We explore how to ramp up your engagement during Facebook Live video by interacting with your audience in the comments.
Publishers and brands alike are experimenting with Facebook Live to give their audience an interactive experience that engages them in real time. Given Facebook’s focus on all kinds of video in the news feed, it’s essential to find the ways to produce a successful broadcast.
Not only that, but Facebook is also promoting organic sharing. The news feed emphasizes what your friends and family are talking about, instead of media companies and brands that are removed from your life.
We’ve seen publishers acquiescing to this by building up strong communities around their content creators, like the Odyssey Online and INSIDER.
One way to combine the two elements of video and organic sharing is by having social media managers and video creators engage viewers during Facebook Live during the time the video is live and directly after.
Context for Those Joining Late
When we analyzed BBC’s Facebook Live production for 30 days, we saw they’d often include commentary for those viewers who joined in late.
This is a great way to get new viewers up to pace and keep them from feeling lost. Since the majority of Facebook Live interactions happen while the video is actually live (link), you want your viewers engaged as soon as they tune in.
The Weather Channel also did this when they broadcasted Hurricane Hermine in Cedar Key, Florida.
Throughout the broadcast, they updated with their advisories, and told those joining in to stay safe in the hurricane. Brands are getting in on this too. GE, which has an innovative brand newsroom, has been taking on Live video as well.
Their community managers included updates in the comments during a live descent into a volcano. For those joining late, they could catch up on what was happening, and viewers could learn additional details they may have missed.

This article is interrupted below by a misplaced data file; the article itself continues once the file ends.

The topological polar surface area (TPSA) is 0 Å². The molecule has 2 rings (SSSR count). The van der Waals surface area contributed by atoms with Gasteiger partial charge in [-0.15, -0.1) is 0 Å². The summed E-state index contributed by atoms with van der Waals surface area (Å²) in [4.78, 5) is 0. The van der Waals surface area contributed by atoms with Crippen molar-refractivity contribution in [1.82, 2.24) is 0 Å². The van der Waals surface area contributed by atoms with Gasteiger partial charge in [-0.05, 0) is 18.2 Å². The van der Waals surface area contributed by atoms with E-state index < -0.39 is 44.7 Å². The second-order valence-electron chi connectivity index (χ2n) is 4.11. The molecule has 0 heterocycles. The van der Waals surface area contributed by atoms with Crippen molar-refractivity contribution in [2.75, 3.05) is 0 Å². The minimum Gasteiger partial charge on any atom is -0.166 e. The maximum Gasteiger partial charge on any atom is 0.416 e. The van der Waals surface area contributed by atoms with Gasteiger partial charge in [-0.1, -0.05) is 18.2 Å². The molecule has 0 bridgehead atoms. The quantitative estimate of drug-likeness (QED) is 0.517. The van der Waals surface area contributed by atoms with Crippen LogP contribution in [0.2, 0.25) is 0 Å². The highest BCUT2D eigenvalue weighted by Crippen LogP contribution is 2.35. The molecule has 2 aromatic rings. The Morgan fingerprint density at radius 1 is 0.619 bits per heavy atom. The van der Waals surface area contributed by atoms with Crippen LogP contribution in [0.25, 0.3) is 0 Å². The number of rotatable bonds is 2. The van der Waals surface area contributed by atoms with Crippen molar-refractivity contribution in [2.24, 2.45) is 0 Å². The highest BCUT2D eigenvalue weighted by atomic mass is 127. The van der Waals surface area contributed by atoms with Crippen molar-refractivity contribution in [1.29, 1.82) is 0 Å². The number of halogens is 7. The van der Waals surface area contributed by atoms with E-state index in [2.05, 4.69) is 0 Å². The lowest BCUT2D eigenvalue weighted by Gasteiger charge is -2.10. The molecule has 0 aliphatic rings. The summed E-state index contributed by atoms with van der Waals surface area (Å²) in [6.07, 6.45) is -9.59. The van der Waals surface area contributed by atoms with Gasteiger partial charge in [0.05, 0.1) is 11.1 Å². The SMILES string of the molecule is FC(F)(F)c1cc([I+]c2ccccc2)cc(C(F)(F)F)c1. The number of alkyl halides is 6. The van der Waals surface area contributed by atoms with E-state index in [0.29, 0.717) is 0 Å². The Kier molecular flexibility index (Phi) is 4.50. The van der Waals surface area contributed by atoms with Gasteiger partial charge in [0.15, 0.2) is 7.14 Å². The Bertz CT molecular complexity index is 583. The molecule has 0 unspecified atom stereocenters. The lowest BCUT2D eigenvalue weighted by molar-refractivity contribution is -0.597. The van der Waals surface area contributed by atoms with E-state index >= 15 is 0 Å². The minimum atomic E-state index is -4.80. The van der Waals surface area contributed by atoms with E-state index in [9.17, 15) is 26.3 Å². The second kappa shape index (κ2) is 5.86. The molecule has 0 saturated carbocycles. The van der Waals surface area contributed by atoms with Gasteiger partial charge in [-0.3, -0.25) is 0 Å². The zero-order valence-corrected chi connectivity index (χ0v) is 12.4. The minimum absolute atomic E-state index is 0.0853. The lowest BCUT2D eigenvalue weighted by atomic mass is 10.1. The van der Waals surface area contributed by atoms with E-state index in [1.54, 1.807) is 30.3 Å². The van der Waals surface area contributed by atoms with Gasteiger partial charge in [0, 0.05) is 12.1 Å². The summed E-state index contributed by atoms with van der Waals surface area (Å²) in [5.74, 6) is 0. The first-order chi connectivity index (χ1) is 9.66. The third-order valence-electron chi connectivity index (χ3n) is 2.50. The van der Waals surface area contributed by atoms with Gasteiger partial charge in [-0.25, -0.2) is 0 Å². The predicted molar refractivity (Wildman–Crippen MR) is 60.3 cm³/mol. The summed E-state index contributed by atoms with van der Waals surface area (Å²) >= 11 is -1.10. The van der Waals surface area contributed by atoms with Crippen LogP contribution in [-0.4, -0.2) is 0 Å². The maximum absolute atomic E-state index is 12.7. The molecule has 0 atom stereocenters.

Link to Relevant Content
The comments also provide a great opportunity for you to direct your viewers to further relevant content. You can link to related stories or provide more information around the subjects featured in your Live video.
The New York Times did both of these when we analyzed their Live video. They linked to other additional content, and would also give information around people featured in their Live video, such as an artist they had drawing the day’s news.
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Be Truly Interactive
One of the unique facets of Live video is that it allows for truly interactive experiences. We noted how both brands and publishers were making their live broadcasts into a game for viewers.
ASOS had a guessing contest where their community managers gave clues in the comments and identified winners. Business Insider tried out a 3D printing pen and interacted with viewers giving suggestions of what to draw.
Brands seem to be jumping in on the interactivity of Facebook Live with surprising adeptness. Keebler, the cookie brand with elf mascots, just did their first Facebook Live broadcast this month. They had viewers sharing memories of the cookies, and Keebler responded back in the voice of the mascot.
We’ve noted that access to industry experts and celebrities is a popular tactic for Facebook Live video. In the case of brands, access to mascots, founders, or other related figures may serve to be just as popular, even just in the comments.
Further Commentary and Insights
Facebook Live comments are also the perfect place to include further insights that may have not been included in the heat of the moment during the broadcast.
It can also be used to give access to people who were part of the action of a video. Red Bull did a Live video of taking part in a race, and after, answered viewers’ questions in the comments.
These comments can be satirical as well. When the SPORT bible raced several snails against each other to coincide with the Premier League season start, there was not much action during the video. However, the real-time comments were humorous and tongue-in-cheek.
For brands, this can mean the ability to provide real-time customer service and improve brand reputation. When Mercedes-Benz debuted a new luxury car during a Live video, they also directed viewers to more info about the car and customer service numbers.
What to Know
As Facebook moves closer to organic sharing being the name of the game, publishers and brands need to find ways to genuinely engage their audiences.
This includes building communities around their content creators, and making viewers feel like they’re part of the show on Facebook Live. With Facebook Live, people expect to be able to touch the news and the content they’re interacting with.
Social has bred a significantly more casual landscape for content. Audiences don’t want to be spoken to, they want to be spoken with, and have their questions, concerns, and thoughts heard as well.
The successful content creators will be the ones that realize this, and experiment with ways to engage with their viewers personally.